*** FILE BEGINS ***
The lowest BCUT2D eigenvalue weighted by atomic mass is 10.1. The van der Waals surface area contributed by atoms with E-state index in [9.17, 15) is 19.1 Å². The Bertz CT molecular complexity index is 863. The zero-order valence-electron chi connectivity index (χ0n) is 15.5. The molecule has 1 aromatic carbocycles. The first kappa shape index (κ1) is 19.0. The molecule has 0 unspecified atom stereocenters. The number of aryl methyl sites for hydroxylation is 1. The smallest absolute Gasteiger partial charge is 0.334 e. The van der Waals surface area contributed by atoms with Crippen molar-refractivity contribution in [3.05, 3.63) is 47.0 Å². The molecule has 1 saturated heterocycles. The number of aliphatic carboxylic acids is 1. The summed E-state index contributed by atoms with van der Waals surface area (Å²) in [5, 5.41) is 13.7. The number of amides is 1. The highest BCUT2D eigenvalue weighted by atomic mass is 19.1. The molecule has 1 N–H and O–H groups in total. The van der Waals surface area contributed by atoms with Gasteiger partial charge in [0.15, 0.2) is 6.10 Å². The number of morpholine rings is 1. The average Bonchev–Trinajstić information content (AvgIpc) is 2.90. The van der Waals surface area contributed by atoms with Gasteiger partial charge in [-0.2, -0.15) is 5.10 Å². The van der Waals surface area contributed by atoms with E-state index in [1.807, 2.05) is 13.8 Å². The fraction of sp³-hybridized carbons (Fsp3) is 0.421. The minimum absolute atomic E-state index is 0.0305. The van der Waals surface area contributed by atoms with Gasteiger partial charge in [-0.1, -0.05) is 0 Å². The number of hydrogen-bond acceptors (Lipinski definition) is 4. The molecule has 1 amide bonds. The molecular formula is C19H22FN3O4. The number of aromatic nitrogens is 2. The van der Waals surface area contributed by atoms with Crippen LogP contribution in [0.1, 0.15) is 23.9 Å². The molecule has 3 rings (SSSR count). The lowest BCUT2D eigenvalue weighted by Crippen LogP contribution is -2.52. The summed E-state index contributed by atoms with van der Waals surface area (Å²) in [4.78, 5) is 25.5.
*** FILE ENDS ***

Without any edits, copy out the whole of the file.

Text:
The lowest BCUT2D eigenvalue weighted by atomic mass is 10.1. The van der Waals surface area contributed by atoms with E-state index in [9.17, 15) is 19.1 Å². The Bertz CT molecular complexity index is 863. The zero-order valence-electron chi connectivity index (χ0n) is 15.5. The molecule has 1 aromatic carbocycles. The first kappa shape index (κ1) is 19.0. The molecule has 0 unspecified atom stereocenters. The number of aryl methyl sites for hydroxylation is 1. The smallest absolute Gasteiger partial charge is 0.334 e. The van der Waals surface area contributed by atoms with Crippen molar-refractivity contribution in [3.05, 3.63) is 47.0 Å². The molecule has 1 saturated heterocycles. The number of aliphatic carboxylic acids is 1. The summed E-state index contributed by atoms with van der Waals surface area (Å²) in [5, 5.41) is 13.7. The number of amides is 1. The highest BCUT2D eigenvalue weighted by atomic mass is 19.1. The molecule has 1 N–H and O–H groups in total. The van der Waals surface area contributed by atoms with Gasteiger partial charge in [0.15, 0.2) is 6.10 Å². The number of morpholine rings is 1. The average Bonchev–Trinajstić information content (AvgIpc) is 2.90. The van der Waals surface area contributed by atoms with Gasteiger partial charge in [-0.2, -0.15) is 5.10 Å². The van der Waals surface area contributed by atoms with E-state index in [1.807, 2.05) is 13.8 Å². The fraction of sp³-hybridized carbons (Fsp3) is 0.421. The minimum absolute atomic E-state index is 0.0305. The van der Waals surface area contributed by atoms with Gasteiger partial charge in [-0.1, -0.05) is 0 Å². The number of hydrogen-bond acceptors (Lipinski definition) is 4. The molecule has 1 amide bonds. The molecular formula is C19H22FN3O4. The number of aromatic nitrogens is 2. The van der Waals surface area contributed by atoms with Crippen LogP contribution in [0.1, 0.15) is 23.9 Å². The molecule has 3 rings (SSSR count). The lowest BCUT2D eigenvalue weighted by Crippen LogP contribution is -2.52. The summed E-state index contributed by atoms with van der Waals surface area (Å²) in [4.78, 5) is 25.5.